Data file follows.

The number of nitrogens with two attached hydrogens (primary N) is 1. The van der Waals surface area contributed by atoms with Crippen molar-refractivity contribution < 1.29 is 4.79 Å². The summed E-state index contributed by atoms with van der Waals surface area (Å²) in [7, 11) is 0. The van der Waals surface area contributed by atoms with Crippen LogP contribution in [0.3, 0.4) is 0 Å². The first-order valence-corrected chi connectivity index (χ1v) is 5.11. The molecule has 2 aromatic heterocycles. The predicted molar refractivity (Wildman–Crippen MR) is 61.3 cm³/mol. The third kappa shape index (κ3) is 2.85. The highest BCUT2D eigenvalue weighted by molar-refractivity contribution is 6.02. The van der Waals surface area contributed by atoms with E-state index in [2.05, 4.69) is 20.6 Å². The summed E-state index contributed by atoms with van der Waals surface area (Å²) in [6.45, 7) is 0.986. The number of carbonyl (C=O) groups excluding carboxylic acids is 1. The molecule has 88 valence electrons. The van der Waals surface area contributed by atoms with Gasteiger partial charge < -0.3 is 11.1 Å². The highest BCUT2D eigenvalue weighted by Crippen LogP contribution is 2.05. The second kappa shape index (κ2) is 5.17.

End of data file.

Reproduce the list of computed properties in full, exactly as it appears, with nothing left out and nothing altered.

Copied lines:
The number of nitrogens with two attached hydrogens (primary N) is 1. The van der Waals surface area contributed by atoms with Crippen molar-refractivity contribution < 1.29 is 4.79 Å². The summed E-state index contributed by atoms with van der Waals surface area (Å²) in [7, 11) is 0. The van der Waals surface area contributed by atoms with Crippen LogP contribution in [0.3, 0.4) is 0 Å². The first-order valence-corrected chi connectivity index (χ1v) is 5.11. The molecule has 2 aromatic heterocycles. The predicted molar refractivity (Wildman–Crippen MR) is 61.3 cm³/mol. The third kappa shape index (κ3) is 2.85. The highest BCUT2D eigenvalue weighted by molar-refractivity contribution is 6.02. The van der Waals surface area contributed by atoms with E-state index in [2.05, 4.69) is 20.6 Å². The summed E-state index contributed by atoms with van der Waals surface area (Å²) in [6.45, 7) is 0.986. The number of carbonyl (C=O) groups excluding carboxylic acids is 1. The molecule has 88 valence electrons. The van der Waals surface area contributed by atoms with Gasteiger partial charge < -0.3 is 11.1 Å². The highest BCUT2D eigenvalue weighted by Crippen LogP contribution is 2.05. The second kappa shape index (κ2) is 5.17.